“He that can have patience can have what he will.” – Benjamin Franklin

Want an investing rule that will help you make more on your investments in 2007? How about a rule that can make you a better investor for decades? Well, I have one for you – one I learned the hard way.

Oddly enough, I learned what I call the “number one rule of investing” as a businessman. It wasn’t until after I’d used it to earn a small fortune in business that I applied it to investing … where it also generated amazing gains.

Let me tell you how I came across this key to investment success …

When I first started to negotiate deals, I thought all I had to do was make the numbers add up and show the people sitting across the table from me that they could make a handsome profit by investing their money in my company’s development projects. So when the three businessmen from Hong Kong came knocking on my door, I greeted them with visions of a big commission check landing in my bank account within days.

I sat them down in the conference room, and went over the basics of the projects we were offering to them. I concluded the meeting by inviting them to dinner. I took them to the best steakhouse in Baltimore … with an unsigned contract tucked into my breast pocket. I was sure that, at this point, signing it was just going to be a formality.

The dinner went exactly as planned. They were having a great time. Toward the end, I asked them if they’d had a chance to further consider our offer. They replied that it was very interesting.

“Great,” I said. “I just happen to have the contract with me. Would you like to sign it?”

They smiled and said that it was a splendid idea – that they were very glad I made this suggestion. Then the hemming and hawing began …

“I forgot my reading glasses.”

“I’m not sure my English is good enough to fully understand the contract language.”

“We do not want to spill anything on this very important document.”

And on the apologies went.

I shrugged. I was a little surprised, but felt nothing approaching panic. We finished the meal and made plans to meet the next day.

Our next meeting was a rerun of the previous evening. The excuses were trivial, but accompanied by the sincerest of apologies.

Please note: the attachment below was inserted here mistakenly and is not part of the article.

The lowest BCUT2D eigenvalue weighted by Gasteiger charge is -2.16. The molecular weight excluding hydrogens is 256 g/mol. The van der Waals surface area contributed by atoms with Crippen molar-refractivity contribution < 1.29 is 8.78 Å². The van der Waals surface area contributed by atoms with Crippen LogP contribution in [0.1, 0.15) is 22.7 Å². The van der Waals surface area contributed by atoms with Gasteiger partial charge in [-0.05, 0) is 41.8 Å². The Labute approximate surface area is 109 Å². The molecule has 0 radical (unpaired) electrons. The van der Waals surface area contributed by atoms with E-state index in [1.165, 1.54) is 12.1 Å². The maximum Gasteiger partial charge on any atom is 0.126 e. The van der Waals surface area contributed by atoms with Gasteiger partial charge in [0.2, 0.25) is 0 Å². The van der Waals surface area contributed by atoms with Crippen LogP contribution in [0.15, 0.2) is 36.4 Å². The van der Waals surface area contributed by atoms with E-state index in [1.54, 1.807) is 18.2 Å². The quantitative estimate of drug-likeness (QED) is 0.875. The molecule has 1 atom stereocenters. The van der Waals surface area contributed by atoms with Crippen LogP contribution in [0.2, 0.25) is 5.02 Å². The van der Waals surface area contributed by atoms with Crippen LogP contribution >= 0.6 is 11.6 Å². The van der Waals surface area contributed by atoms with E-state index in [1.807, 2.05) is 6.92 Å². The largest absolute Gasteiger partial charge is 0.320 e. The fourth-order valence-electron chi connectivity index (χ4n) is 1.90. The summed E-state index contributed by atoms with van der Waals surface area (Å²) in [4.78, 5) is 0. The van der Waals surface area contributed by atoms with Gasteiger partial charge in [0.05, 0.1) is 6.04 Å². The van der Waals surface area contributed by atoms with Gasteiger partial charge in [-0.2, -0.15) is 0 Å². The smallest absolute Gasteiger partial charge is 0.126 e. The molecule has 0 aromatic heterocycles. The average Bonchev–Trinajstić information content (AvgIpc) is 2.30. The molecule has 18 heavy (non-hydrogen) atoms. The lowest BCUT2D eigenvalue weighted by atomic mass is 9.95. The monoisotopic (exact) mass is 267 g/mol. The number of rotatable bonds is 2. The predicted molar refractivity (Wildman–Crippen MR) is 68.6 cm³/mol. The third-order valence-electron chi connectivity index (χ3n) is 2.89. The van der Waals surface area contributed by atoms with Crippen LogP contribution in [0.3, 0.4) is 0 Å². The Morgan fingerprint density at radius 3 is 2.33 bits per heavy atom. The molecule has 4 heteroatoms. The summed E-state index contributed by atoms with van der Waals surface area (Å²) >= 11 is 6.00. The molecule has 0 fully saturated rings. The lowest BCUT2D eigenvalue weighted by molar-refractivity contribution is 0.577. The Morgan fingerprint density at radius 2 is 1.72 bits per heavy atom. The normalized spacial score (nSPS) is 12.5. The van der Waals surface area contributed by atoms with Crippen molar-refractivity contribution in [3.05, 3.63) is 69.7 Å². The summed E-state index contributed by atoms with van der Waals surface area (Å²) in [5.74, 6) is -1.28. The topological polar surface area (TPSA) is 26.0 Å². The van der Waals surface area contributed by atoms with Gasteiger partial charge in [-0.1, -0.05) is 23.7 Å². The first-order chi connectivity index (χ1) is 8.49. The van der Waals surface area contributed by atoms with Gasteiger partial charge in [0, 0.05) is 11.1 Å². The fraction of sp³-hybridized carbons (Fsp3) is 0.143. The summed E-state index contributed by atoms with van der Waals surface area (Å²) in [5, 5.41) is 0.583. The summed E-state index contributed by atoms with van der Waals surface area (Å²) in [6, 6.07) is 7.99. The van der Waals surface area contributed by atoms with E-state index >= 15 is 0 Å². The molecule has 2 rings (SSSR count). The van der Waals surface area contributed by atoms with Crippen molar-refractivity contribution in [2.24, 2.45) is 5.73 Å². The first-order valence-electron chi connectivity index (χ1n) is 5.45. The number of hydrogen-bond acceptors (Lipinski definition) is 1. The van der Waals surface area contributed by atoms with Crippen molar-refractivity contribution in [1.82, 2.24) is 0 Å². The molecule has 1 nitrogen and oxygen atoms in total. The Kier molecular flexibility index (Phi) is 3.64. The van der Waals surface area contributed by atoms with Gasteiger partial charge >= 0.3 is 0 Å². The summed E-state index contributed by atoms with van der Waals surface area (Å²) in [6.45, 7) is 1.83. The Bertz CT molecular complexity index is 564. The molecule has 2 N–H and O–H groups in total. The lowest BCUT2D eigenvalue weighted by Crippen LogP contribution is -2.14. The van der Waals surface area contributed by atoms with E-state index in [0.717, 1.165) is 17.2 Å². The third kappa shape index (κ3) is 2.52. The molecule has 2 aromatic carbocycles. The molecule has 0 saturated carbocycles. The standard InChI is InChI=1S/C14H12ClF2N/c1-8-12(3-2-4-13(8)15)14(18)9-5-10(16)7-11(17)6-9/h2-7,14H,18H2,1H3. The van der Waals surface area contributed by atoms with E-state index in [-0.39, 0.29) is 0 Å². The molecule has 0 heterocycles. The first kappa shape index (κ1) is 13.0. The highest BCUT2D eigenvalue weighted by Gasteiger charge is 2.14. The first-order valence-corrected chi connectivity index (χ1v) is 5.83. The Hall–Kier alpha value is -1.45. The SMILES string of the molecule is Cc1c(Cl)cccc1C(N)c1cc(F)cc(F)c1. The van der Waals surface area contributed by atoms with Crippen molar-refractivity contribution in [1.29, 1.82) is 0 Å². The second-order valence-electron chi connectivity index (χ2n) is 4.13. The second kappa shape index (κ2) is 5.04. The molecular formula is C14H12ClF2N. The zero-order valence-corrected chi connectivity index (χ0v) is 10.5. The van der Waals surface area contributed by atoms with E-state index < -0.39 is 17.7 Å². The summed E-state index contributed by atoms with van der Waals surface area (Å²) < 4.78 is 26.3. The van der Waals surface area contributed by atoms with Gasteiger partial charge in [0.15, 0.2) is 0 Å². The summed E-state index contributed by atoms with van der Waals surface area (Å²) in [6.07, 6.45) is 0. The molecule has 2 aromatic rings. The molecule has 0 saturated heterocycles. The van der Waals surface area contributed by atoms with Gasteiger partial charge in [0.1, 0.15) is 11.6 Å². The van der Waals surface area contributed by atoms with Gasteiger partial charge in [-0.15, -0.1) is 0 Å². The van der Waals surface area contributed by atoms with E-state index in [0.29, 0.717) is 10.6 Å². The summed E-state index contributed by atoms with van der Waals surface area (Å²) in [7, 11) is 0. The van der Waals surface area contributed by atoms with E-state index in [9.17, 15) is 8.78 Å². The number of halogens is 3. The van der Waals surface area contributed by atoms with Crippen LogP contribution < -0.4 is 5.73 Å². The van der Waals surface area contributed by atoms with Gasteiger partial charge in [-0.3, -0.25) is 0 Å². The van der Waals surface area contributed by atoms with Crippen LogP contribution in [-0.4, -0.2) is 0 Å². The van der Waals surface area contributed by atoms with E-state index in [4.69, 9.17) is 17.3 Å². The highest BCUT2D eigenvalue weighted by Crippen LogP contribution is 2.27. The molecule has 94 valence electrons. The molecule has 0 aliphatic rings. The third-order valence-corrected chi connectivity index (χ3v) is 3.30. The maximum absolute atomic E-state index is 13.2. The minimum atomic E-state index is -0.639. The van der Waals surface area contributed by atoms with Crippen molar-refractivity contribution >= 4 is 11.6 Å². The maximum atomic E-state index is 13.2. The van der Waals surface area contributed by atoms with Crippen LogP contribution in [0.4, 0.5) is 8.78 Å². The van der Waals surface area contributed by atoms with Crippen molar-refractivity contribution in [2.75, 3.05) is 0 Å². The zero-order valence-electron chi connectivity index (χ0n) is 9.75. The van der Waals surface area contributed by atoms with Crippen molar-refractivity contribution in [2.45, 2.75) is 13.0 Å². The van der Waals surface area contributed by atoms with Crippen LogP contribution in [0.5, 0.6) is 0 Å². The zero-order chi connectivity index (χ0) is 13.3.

I still wasn’t panicking, but I was nonplussed. “Fine, we’ll stay in touch,” I said.

And we did. Over the next few months, I sent them charts, PowerPoint presentations, explanations of explanations, etc. Nearly six months later, I got one of the politest letters you’ll ever see. It talked about the wonderful time they had in Baltimore. How nicely they were treated. What a great company we had. What a pleasure it was to discuss business with us. But … they were no longer interested in pursuing our investment opportunity.

I didn’t understand what drove their decision. Why were they leaving so much money on the table?

The following year, I met with three more businessmen in Kuala Lumpur and then Jakarta, where our discussions turned serious. This time, I was less confident that the numbers could speak for themselves. I explained our projects more carefully, and encouraged our prospective partners to ask questions. They did, which I saw as a positive sign that we were making progress.

But I didn’t try to “close” the deal. I merely suggested that we should reassess it when we all got back home.

Back in the states, I sent e-mails to the three men, restating the numbers and profit projections and including timelines based on various start-up dates. Still, their interest in the proposed projects began to wane … slowly at first, and then faster.

I tried desperately to rekindle interest. I suggested various financing alternatives. I made bigger promises. I urged them to act sooner rather than later.

Ultimately, I threw up my hands in frustration and called it quits.

And it was just by chance that I ran into an old friend of mine at about this time. The son of a missionary, he grew up in one of the least-developed regions of China – Anhui Province.

I told him my story. How my company had developed a way to use proven technology that would pay back an original investment in a year. Anything after that would be pure profit. But the companies I’d met with seemed to shy away from making a deal … and I couldn’t figure out why.

My friend said he was pretty sure they loved the idea of investing in our projects … at first. But the more I pushed to close the deal, the more suspicious they became. Until, through my insistent badgering, I convinced them that the deal was bogus.

He said, “You bargained like a street vendor who’s afraid that once the tourists walk away, they’ll never come back to buy your cheap imitation watches.

“You need to let the deal advance on its own. When it’s ready to move an inch forward, it’ll move an inch forward. When it’s ready to leap forward, it’ll make the leap. When it’s ready to make you money, it’ll make you money. If your business is the real deal, it’ll blossom on its own. All you have to do is wait.”